Saturday, January 29, 2011

Do You Have The Stomach For This?

I imagined I would have some fun shopping stories to share with you this weekend - I had plans to go out with a friend to an excellent group of shops to find her some new things / make getting dressed in the morning a less time-consuming undertaking - but instead I woke up in the middle of the night with the stomach flu.

At first, I didn't know if I'd drunk too much (3 glasses of wine, over 5 hour mega-protein dinner experience) though that seemed unlikely, whether I had food poisoning (I hoped not because a bunch of us went to a new restaurant and we all ate the same thing, more or less) or a bug.

But this morning, when the horrendous nausea switched digestive gears, I had my answer. Note: I write this in a moment of reprieve. Let's hope more of those are in my near future.

Anyway, I've had some time, i.e. a veritable capsule eternity, to consider nausea in detail. IMO, it's the worst feeling anyone can experience (though it isn't pain). It's relentless. When I was pregnant - as I had hours to remember last night - I threw up daily for 7 months. All that to say, it was a knowable, wan, almost manipulative nausea. This shit is "screaming collection officer" strength. This nausea is trying to take me down.

I will admit that the nausea of pregnancy almost did me in (my sister was medicated for hers which was so much worse than mine, even, she couldn't swallow the pills. Give that a moment of consideration.) During my pregnancy I needed only to look at something sideways and it would cause me to vomit on the spot. Like, on the subway (eventually I had to start walking to work to avoid that) or in sidewalk gutters. It was horrible and embarrassing a hundred times over, but it doesn't have an edge on "stomach bug" barf.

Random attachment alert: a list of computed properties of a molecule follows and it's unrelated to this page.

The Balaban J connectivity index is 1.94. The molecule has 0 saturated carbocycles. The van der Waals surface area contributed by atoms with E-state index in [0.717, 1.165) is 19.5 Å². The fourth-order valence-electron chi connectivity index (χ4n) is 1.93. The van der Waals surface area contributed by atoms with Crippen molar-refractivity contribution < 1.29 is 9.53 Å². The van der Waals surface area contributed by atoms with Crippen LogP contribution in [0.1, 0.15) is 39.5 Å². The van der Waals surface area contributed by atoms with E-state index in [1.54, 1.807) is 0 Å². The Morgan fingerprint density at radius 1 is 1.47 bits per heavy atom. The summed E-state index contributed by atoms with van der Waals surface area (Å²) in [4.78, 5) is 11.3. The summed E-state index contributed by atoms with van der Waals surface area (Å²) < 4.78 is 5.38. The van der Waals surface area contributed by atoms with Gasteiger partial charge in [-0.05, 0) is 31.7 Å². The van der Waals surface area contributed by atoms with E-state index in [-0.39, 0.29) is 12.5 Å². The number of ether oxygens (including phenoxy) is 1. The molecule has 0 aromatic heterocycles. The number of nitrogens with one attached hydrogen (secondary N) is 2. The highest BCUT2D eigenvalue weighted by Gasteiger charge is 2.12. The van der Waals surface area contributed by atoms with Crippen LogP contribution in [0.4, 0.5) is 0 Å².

At this point, in this illness, time is my friend and my enemy - but more my friend than it was 8 hours ago. People who know me well, know that when I get sick, I become irrationally afraid of death. My sickness, in whatever form it takes, reminds me that one day I'm going to get something and I'm not going to be able to fight it off. You should have seen me in the 3-years of sickness phase known as "my kid's early childhood". I was that air-kiss mother from sitcoms. I know, this is such a cheery post...

Strangely, as I get older, my fear is not as extreme. My perspective on this is that, despite my ever-encroaching movement toward potential infirmity and death, I have experienced ever more recoveries from sickness with each passing year. It's a mind-fuck, yes?

It goes without saying, I'm never going to eat again. Maybe you could regale me with some stories about your own heroic recoveries from acute illness? (Lord knows, if you hit me with some stories about ongoing illness, I will most certainly come to appreciate this particular moment properly.) How do you deal with this sort of thing? Are you stoic? Pathetic? Somewhere in between?


  1. I had this evil illness two weeks ago, or at least it sounds similar -- hits so suddenly and intensely that it seems like food poisoning. Knew it wasn't 'cause my guy and I had eaten the same stuff and he wasn't sick. Then when it hit him early the next day, it was all confirmed. . .